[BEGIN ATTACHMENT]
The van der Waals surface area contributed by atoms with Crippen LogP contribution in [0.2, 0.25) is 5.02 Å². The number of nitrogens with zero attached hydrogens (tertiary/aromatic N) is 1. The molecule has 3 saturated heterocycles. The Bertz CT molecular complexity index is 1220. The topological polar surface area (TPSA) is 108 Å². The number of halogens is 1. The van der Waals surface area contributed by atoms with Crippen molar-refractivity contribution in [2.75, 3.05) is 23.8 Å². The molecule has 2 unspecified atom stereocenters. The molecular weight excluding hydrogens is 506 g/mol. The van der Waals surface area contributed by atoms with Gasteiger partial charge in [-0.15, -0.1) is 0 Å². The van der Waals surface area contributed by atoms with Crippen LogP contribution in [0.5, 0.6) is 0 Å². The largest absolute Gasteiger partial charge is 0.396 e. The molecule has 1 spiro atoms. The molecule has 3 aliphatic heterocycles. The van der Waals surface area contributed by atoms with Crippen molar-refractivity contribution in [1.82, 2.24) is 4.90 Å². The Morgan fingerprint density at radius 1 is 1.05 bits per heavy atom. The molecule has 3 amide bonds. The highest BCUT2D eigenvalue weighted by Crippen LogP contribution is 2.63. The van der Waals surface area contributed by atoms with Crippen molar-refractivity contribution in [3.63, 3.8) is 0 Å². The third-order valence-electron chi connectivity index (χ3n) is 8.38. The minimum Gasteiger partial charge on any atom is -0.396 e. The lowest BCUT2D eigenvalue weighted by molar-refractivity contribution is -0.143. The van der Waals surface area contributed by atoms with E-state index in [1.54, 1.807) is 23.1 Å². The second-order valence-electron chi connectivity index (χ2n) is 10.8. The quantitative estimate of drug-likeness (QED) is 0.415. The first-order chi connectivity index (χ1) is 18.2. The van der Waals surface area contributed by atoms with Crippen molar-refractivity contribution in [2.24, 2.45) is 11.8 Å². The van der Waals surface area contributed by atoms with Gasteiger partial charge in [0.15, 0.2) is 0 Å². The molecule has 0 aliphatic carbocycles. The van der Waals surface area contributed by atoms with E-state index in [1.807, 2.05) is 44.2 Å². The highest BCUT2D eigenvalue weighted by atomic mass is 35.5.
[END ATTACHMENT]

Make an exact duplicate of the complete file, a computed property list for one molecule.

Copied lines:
The van der Waals surface area contributed by atoms with Crippen LogP contribution in [0.2, 0.25) is 5.02 Å². The number of nitrogens with zero attached hydrogens (tertiary/aromatic N) is 1. The molecule has 3 saturated heterocycles. The Bertz CT molecular complexity index is 1220. The topological polar surface area (TPSA) is 108 Å². The number of halogens is 1. The van der Waals surface area contributed by atoms with Crippen molar-refractivity contribution in [2.75, 3.05) is 23.8 Å². The molecule has 2 unspecified atom stereocenters. The molecular weight excluding hydrogens is 506 g/mol. The van der Waals surface area contributed by atoms with Gasteiger partial charge in [-0.15, -0.1) is 0 Å². The van der Waals surface area contributed by atoms with Crippen LogP contribution in [0.5, 0.6) is 0 Å². The largest absolute Gasteiger partial charge is 0.396 e. The molecule has 1 spiro atoms. The molecule has 3 aliphatic heterocycles. The van der Waals surface area contributed by atoms with Crippen molar-refractivity contribution in [1.82, 2.24) is 4.90 Å². The Morgan fingerprint density at radius 1 is 1.05 bits per heavy atom. The molecule has 3 amide bonds. The highest BCUT2D eigenvalue weighted by Crippen LogP contribution is 2.63. The van der Waals surface area contributed by atoms with Crippen molar-refractivity contribution in [3.63, 3.8) is 0 Å². The third-order valence-electron chi connectivity index (χ3n) is 8.38. The minimum Gasteiger partial charge on any atom is -0.396 e. The lowest BCUT2D eigenvalue weighted by molar-refractivity contribution is -0.143. The van der Waals surface area contributed by atoms with E-state index in [1.54, 1.807) is 23.1 Å². The second-order valence-electron chi connectivity index (χ2n) is 10.8. The quantitative estimate of drug-likeness (QED) is 0.415. The first-order chi connectivity index (χ1) is 18.2. The van der Waals surface area contributed by atoms with Crippen molar-refractivity contribution in [2.24, 2.45) is 11.8 Å². The van der Waals surface area contributed by atoms with Gasteiger partial charge in [0.15, 0.2) is 0 Å². The molecule has 0 aliphatic carbocycles. The van der Waals surface area contributed by atoms with E-state index in [1.807, 2.05) is 44.2 Å². The highest BCUT2D eigenvalue weighted by atomic mass is 35.5.